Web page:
Twenty Four Hours

It’s true what they say. Life can be jogging along quite nicely with very little drama or disruption and then unexpectedly from out of left field, boom! I had been experiencing some mild chest pains for some time, but they were inconsistent. Then last Tuesday I was having dizzy spells and I lost my balance a few times to add insult to injury.

Following some constant nagging from my dear wife, I decided to call my medical provider, Kaiser Permanente. Most of the branches remain closed owing to COVID 19, and one has to negotiate a series of ever decreasing circles to make an appointment with one’s doctor. I was eventually put through to a nurse adviser who asked me to describe my symptoms. Twenty minutes elapsed and she announced that she arranged for me to have an evaluation at one of their Medical Centers which was open.

She then proceeded to give me instructions: ” please arrange for somebody to drive you there within the next two hours. Go to Advanced Care and collect $200, no that’s Monopoly.  Give the Receptionist your name and health care number. She will do the rest.” My wife drove and we arrived a little after 2pm, but  wasn’t allowed to come in due to the COVID 19 restrictions.

No sooner had I found a seat in the waiting room practicing social distancing and wearing a mask, I was whisked into a medical room by  a couple of nurses who took my temperature and blood pressure. Another nurse arrived shortly after, sat me in a wheelchair and transported me to the Cardiology Department. Yet another nurse directed me to a private room and asked me to remove my clothes and put on one of those ridiculous hospital gowns and lay on the bed.

The vampire nurse arrived and extracted the first of many blood samples. A very sallow looking doctor walked in and announced that I was being wheeled out for a couple of X-Rays and would be having a CT-Scan later in the afternoon. I returned to my room and was hooked up to a series of wires which were fixed to my chest. The blood pressure strap was attached to my arm and would remain there for the rest of the day and night, taking my blood pressure every twenty minutes.  Oh yes, despite my repeated protests it was confirmed I would be staying overnight for continuous observation. Did I forget to mentions the oxygen clip attached to my finger. The Vampire nurse returned and inserted a IV tube in my arm to save me from any unnecessary punishment. This would prove to be very useful the next morning.

Somewhere among these various tests I attempted to call my wife who could have been dying of heat stroke sitting outside in her car. I had no service on my phone and a nurse was kind enough to lend me a phone. Fortunately my wife was still breathing when I finally managed to get through to her, and I gave her list of essential items I needed to survive the night. She did a pitiful impression of Arnie, and said: “I’ll be back!”

Later in the afternoon with X-Rays and CT-Scan completed, a nurse  hooked my phone up with the medical center’s WIFI. I called my wife again, and  I pleaded with her to bring me some food as I had not eaten since 7.00am, and a nurse had warned me that Medical Center cuisine was barely edible. The nurses were very  considerate, but my wife was my guardian angel. She dropped off my essential supplies along with my evening meal at approximately  7pm which was delivered to me by a masked security guard. Chicken nuggets, waffle fries and diet lemonade from Chik-Fil-A had never tasted so good.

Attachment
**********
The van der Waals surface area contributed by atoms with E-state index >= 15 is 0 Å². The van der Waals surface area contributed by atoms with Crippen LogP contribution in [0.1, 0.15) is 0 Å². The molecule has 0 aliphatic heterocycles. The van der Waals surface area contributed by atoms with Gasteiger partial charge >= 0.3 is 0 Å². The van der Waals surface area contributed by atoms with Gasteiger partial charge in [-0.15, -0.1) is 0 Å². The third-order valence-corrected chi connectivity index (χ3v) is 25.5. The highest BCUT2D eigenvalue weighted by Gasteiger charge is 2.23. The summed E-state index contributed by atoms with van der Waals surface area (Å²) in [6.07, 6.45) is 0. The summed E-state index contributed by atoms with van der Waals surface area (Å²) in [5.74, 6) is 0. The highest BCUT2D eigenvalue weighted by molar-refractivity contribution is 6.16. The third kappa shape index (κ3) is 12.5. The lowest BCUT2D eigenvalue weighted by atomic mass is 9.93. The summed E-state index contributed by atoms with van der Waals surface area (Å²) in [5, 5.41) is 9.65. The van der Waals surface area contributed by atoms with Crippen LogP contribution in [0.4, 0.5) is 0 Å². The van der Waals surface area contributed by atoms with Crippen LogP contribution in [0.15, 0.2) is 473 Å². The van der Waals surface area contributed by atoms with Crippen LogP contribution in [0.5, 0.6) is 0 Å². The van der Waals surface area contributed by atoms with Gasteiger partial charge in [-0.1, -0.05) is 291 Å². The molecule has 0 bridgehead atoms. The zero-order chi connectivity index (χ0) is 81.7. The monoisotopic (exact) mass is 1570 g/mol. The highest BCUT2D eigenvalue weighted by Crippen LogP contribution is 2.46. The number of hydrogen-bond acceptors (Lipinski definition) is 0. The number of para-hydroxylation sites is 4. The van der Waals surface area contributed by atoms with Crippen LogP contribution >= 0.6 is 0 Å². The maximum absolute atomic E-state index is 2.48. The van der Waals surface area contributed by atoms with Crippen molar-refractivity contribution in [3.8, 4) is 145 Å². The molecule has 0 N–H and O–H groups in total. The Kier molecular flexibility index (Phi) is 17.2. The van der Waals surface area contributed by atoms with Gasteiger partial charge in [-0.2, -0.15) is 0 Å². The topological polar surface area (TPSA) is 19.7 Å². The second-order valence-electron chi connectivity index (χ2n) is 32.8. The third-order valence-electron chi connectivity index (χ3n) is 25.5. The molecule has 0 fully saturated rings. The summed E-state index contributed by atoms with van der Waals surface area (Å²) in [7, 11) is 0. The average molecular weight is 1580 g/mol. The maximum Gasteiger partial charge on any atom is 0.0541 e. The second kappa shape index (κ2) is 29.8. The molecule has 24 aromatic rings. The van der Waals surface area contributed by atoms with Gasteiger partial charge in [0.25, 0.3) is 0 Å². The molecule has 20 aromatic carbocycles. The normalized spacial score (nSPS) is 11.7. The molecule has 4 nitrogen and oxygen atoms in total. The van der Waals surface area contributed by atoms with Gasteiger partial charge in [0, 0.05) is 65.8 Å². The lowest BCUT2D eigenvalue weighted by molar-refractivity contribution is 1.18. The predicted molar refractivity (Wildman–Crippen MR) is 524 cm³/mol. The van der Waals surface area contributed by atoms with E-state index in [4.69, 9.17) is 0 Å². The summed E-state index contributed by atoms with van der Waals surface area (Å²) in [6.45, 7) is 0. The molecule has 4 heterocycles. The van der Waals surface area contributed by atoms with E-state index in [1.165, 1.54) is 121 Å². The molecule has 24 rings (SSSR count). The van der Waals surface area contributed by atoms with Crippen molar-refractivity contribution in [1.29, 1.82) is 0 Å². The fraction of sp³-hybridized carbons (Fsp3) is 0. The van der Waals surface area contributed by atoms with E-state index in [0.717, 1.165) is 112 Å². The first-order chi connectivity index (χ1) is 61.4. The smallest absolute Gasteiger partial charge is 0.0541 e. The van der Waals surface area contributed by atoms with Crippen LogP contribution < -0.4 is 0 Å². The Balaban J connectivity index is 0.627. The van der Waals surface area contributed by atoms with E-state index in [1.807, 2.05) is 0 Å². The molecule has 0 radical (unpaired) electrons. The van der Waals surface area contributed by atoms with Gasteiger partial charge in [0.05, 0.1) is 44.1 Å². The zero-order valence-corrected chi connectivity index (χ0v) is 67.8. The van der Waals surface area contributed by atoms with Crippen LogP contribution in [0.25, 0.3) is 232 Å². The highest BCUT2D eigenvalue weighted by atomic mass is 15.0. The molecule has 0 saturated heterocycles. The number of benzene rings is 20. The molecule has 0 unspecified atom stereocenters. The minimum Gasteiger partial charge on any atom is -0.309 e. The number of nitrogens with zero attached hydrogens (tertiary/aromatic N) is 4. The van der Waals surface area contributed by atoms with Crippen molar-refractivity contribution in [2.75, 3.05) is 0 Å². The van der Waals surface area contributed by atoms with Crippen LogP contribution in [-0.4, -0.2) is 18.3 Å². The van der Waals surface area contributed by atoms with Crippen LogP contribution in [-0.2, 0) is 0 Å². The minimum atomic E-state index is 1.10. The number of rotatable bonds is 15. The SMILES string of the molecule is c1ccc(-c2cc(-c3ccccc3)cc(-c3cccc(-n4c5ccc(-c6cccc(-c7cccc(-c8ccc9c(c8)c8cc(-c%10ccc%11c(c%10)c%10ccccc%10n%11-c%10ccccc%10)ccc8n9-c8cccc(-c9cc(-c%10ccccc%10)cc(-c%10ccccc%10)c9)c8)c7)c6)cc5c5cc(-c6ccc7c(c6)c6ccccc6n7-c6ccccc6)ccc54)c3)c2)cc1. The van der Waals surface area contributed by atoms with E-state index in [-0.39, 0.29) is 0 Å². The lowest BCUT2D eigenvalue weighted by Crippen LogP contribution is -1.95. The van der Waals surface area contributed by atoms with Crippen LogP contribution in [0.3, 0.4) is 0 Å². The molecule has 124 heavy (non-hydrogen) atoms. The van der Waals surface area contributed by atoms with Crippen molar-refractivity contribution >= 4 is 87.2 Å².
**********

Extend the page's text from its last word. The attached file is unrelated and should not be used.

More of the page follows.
I devoured every single morsel and crumb, and attempted to settle down for a very long night. Try having forty winks with a blood pressure strap squeezing your arm every twenty minutes, wires attached to your chest, an oxygen clip attached to your finger, and an IV tube dangling from your arm. By the way I can’t sleep on my back.

Miraculously I was beginning to doze when there was a knock on the door and in walked yet another nurse who I hadn’t seen before. She wanted to take another blood sample, but because of some protocol couldn’t use the IV tube, and promptly stuck a needle in my hand to earn her share of the pickings.

I was instructed not to eat or drink anything after midnight, and I attempted to batten down the hatches for the night. Thank goodness I had my kindle to rely on because sleeping was virtually an impossibility. I did manage to doze for an hour only to be awakened by another nurse who determined my oxygen levels were low and she proceeded to place a breathing tube up my nostrils. No you will not sleep on my watch!!!

Daylight finally arrived at around 6.30, and I was informed I would be taken at 8.30 to another department and prepped for a “nuclear stress test.” The normal treadmill test was not available because of COVID 19. Upon arrival  I was required to drink a pint of water and walk continuously for twenty minutes. I was then transferred to another room and a chemical was fed into my body intravenously which simulated the treadmill test.

The only reaction I experienced was chills with goose bumps rapidly appearing on my arms. Feeling no worse for wear apart from goose bumps and having to eat peanut butter crackers, and  drink a small glass of coke to counteract the chemical circling my body, I was wheeled back to my room to await the results of my tests.

Two hours later, yet another doctor   whom I had not seen before, entered my room. She announced that all my tests had come back and were negative. The tests couldn’t find anything wrong with me. So I was prompted to say: “That’s good news, but does that mean I’m a hypochondriac?” She replied: ” No, it means we have eliminated certain issues, and you will need to arrange an appointment with your primary care doctor to discuss the next course of action.”

Twenty four hours later, almost to the minute, my wife was waiting for me outside to take me home. Watch this space for further developments.

 

 

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